Tag Archives: Boko Haram

Handing victory to IS

24 Feb

I have been in the US for a few days. When there, I was exposed to quite a few hours of Fox News, CNN and other news channels as I was in airport lounges, hotel lobbies, restaurants and bars. Usually the sound was turned down, but it was very clear what the top story was: IS. The news channels seem obsessed with it and had the same footage on a loop as well as ‘expert’ commentary from people who, I suspect, rarely leave Washington. If an IS strategy is to gain media coverage in the homeland of their enemy then they have won that part of their war – for free.

This is not to say that IS do not deserve attention. They are capable, violent, hold territory and are engaging in despicable acts of cruelty. Although such claims can also be leveled at President Assad or Boko Haram – neither of whom command a fraction of the media attention (from what I can see).

The obsession (and it did seem to be an obsession) with IS seemed to be playing into their hands. There is no doubt that the US, its allies and proxies will use military means to degrade and possibly defeat IS. In the meantime, what is the point of massaging the IS ego? The extent and tenor of the media coverage seemed intent on inflating a regional threat into a global existential one.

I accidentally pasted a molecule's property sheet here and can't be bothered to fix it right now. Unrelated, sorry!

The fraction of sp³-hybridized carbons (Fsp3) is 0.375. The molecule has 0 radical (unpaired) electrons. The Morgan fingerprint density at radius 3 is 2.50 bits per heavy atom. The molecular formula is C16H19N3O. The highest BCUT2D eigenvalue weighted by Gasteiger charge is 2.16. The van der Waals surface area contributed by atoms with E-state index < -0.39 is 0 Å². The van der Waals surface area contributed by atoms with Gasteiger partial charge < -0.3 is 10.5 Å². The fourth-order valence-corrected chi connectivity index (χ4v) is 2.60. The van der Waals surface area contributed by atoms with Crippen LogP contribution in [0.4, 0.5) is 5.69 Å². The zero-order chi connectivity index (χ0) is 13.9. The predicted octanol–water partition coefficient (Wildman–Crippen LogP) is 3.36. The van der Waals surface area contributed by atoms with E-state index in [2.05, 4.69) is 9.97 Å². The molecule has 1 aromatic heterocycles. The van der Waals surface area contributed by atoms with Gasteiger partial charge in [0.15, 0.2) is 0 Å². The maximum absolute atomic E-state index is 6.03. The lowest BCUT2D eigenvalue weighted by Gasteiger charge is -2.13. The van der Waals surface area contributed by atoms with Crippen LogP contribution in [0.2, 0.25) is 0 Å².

So what explains this obsession? Part of it can be put down the IS releasing a new promotional video. Although why US news corporations decided to do IS the favour of running this on a loop is beyond comprehension. Part of it can be put down to timing: IS have kept up a fairly regular tempo of high profile atrocities (but then so have President Assad and Boko Haram). Part of it can be explained by the fact that the US is actually at war with IS in the form of airstrikes and several thousand military advisors. Although coverage of what the US and its allies were actually doing was slight.

But one reason worth considering for the US media obsession is structural: it is an outworking of the construction of a security state. A national security mind-set, and the infrastructure and material power that go along with it in terms of Homeland Security and massive security budgets, means that a security lens is the default setting. IS are merely the latest script fodder, but the plot is long-established. Maybe the state is securitised to such an extent that it needs ‘the other’ in order to justify its current configuration. If that is the case, then IS (and Al Qaeda before them, and the Soviet Union before them) have won.

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